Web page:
Aug 18, 2014

Peter Barton's Powers


When I met Peter Barton, he was guest starring in some tv shows, doing live theater, and calling his agent every day, trying to transition to a macho 1980s leading man.  But just a few years before, he had been a soft, androgynous teen idol.

Born in 1956, the former medical student started his acting career in 1979, as the teenage son on the short-lived sitcom Shirley!  Only 13 episodes were filmed, but that was enough for the teen magazines to adulate Peter as the Next Big Thing.  He was handsome, muscular but not a bodybuilder, and just androgynous enough to meet the gender-bending expectations of the era of Culture Club and ABBA.


Dozens of shirtless, speedo, and semi-nude shots followed, plus a starring role in Hell Night (1981) with Vincent Van Patten, in Leadfoot with Philip Mckeon, and in a movie-of-the-week, The First Time (1982).  Peter also appeared in a tight swimsuit in an episode of Battle of the Network Stars.  Many gay boys found in him a kindred spirit, gazing at his movies or swimsuit spreads and thinking "He's one of us."











Then his big break came: The Powers of Matthew Star, one of the many kid-friendly sci-fi series in the 1982-83 season (others included  Voyagers!, The Greatest American Hero, and Knight Rider).  Strangely, it aired just before the drag queen-friendly Madame's Place.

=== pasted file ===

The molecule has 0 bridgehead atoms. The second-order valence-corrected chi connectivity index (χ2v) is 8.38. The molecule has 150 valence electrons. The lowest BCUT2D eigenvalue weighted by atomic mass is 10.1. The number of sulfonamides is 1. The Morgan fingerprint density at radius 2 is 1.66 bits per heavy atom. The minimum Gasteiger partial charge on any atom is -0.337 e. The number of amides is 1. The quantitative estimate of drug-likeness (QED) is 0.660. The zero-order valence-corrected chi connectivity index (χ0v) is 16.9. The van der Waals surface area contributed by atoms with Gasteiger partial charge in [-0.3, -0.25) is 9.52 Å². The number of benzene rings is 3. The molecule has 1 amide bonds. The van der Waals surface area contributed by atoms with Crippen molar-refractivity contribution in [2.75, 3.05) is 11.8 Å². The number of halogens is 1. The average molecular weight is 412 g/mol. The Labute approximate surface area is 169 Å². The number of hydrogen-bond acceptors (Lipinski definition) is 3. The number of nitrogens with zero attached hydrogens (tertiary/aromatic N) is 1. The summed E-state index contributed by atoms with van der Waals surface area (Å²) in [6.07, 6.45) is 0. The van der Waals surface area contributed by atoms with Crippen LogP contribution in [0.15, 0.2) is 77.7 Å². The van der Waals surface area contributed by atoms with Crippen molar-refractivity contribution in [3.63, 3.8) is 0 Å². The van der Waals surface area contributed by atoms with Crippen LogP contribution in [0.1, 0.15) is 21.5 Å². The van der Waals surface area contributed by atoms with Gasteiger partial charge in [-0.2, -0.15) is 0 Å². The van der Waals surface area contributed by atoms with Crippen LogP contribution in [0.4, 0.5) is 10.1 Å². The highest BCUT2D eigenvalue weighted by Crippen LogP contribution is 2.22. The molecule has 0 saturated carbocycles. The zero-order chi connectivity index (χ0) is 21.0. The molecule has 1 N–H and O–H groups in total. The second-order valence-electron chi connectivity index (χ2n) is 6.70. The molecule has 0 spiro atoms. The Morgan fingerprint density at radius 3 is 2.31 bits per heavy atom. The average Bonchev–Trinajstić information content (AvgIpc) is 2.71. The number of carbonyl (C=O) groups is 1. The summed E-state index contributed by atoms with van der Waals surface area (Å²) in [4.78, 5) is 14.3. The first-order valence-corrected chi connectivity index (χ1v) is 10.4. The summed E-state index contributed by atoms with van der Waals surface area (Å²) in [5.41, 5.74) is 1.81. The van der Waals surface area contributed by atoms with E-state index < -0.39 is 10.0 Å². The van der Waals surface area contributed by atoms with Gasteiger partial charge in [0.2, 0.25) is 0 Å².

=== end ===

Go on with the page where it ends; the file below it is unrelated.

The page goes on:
The plot was similar to Shazam!, which aired on Saturday mornings a few years before: teenager with superpowers lives with an older man.  In this case, Matthew, or E'Hawke (Peter Barton) was a prince from a planet orbiting Tau Ceti, hiding out on Earth from enemies who wanted him dead.  He went to Crestridge High School and lived with his guardian, Walter, or D'hai (Louis Gossett Jr.), who was working undercover as a science teacher.

I watched occasionally, but it was a little too "Saturday morning tv" to draw a big audience.  Besides, Matthew had a girlfriend, there was no homoerotic buddy-bonding, and there was not enough beefcake.  Most gay kids quickly changed the channel to The Dukes of Hazzard on CBS.  Powers was cancelled after only 22 episodes.

Peter's teen idol fame ended shortly thereafter, as more muscular actors like Willie Aames and Scott Baio rose to the limelight.




In 1988, he got his big break, a starring role on The Young and the Restless.  Other soaps followed, plus the detective series Burke's Law.

Today Peter lives in upstate New York with his 6-year old daughter.  He has never married.